“All the evidence shows that getting the right help quickly can prevent problems from escalating, so it’s not good enough that around half of those young people who reach out for help are turned away.”

Sarah Brennan, Chief Executive of YoungMinds, said : “These results reflect what we hear every day from young people and parents – that, despite the great progress being made by campaigns like Heads Together to get people talking about mental health, as well as extra government investment, there can still be unacceptable barriers to getting help.

“Every day we get calls to our Parents Helpline from parents whose children can’t get help at school, who’ve been waiting months for an assessment, or who have been told that they don’t meet the threshold for treatment. We hear from young people who have started to self-harm or become suicidal while waiting for support.

“All the evidence shows that getting the right help quickly can prevent problems from escalating, so it’s not good enough that around half of those young people who reach out for help are turned away.

“We’ve been fighting for young people’s mental health for 25 years. Getting the nation talking about mental health is a crucial part of that fight, but it needs to be matched by a mental health system that is equipped to handle the current crisis.”

In October 2016 Jeremy Hunt described CAMHS as “possibly the single biggest area of weakness in NHS provision”, while NHS figures suggest that only around half of young people who are referred to CAMHS end up getting treatment. The government’s recent Green Paper on children and young people’s mental health proposed waiting time targets for CAMHS, new mental health support teams that would work in schools and designated mental health leads in schools.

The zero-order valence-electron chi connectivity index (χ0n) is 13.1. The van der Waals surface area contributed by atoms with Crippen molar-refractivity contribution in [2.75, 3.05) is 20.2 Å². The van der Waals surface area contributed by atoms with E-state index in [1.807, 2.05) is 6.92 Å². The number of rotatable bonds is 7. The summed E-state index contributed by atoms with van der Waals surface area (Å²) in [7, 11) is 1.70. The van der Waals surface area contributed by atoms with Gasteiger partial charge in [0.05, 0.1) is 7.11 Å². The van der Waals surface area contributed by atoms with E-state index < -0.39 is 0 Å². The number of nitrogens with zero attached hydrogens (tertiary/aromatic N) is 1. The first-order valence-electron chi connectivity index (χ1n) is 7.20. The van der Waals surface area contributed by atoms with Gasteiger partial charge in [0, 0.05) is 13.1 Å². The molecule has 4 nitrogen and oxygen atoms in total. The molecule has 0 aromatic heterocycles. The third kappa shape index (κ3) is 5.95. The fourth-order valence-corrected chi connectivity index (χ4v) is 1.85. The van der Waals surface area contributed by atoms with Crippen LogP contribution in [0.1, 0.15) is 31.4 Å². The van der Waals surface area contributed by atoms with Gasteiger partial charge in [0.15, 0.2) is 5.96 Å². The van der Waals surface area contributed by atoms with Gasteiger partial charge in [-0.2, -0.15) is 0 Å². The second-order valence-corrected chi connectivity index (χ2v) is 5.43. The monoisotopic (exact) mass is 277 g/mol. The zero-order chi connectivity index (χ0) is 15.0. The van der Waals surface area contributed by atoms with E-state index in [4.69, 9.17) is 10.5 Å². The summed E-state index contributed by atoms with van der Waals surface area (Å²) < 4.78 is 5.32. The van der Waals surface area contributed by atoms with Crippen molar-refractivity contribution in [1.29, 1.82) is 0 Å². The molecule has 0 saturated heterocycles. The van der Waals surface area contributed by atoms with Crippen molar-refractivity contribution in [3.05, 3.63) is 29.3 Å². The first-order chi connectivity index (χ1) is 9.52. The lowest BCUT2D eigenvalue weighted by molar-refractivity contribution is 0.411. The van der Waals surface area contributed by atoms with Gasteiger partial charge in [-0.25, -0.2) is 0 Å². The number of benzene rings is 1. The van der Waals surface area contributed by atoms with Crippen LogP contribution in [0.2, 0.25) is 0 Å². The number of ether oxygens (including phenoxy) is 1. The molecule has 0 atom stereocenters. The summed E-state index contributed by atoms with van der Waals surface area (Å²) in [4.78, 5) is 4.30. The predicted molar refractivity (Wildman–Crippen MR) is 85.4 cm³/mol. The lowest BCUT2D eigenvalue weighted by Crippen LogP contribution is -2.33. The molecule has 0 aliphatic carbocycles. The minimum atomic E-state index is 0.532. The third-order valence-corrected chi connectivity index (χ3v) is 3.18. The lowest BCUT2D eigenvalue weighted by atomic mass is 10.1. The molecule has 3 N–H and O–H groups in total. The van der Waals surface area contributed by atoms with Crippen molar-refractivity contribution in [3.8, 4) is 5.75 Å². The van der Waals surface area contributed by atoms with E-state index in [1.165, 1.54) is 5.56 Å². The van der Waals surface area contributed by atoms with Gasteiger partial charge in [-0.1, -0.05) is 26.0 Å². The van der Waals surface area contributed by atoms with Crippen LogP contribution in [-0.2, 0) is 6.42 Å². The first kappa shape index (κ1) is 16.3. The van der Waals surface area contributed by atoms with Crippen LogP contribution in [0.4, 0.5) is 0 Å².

For more information about YoungMinds 25th anniversary, go to www.youngminds.org.uk/25

About The Author

Thomas Anderson

Founder and MD of Inclusive Networks. Thomas was Chair of the award winning LGBT network for The Co-operative Group, ‘Respect’ (2011-14). Thomas named the network and designed and managed all of the branding, communications and engagement until he stepped down from the role of Chair in March 2014. He also created the branding, name, was Editor of the quarterly magazine and developed the launch of the UK’s first Inter-Retail LGBT network ‘CheckOUT’. He contributed to the Stonewall Workplace Equality Index 5 Year review. In recognition of his work in the diversity field he was shortlisted for ‘Diversity Champion of the Year’ at the 2013 European Diversity Awards, shortlisted for ‘Role Model of the Year’ at the 2012 Lesbian & Gay Foundation Homo Heroes Awards and shortlisted for the ‘Positive Action’ award at the 2013 Asian Fire Service Association Fair & Diverse Awards. He also won the 2012 ‘Pride of The Co-operative’ award. He was a judge for Scotland's biggest diversity awards, The Icon Awards in 2016, 2017 and 2018.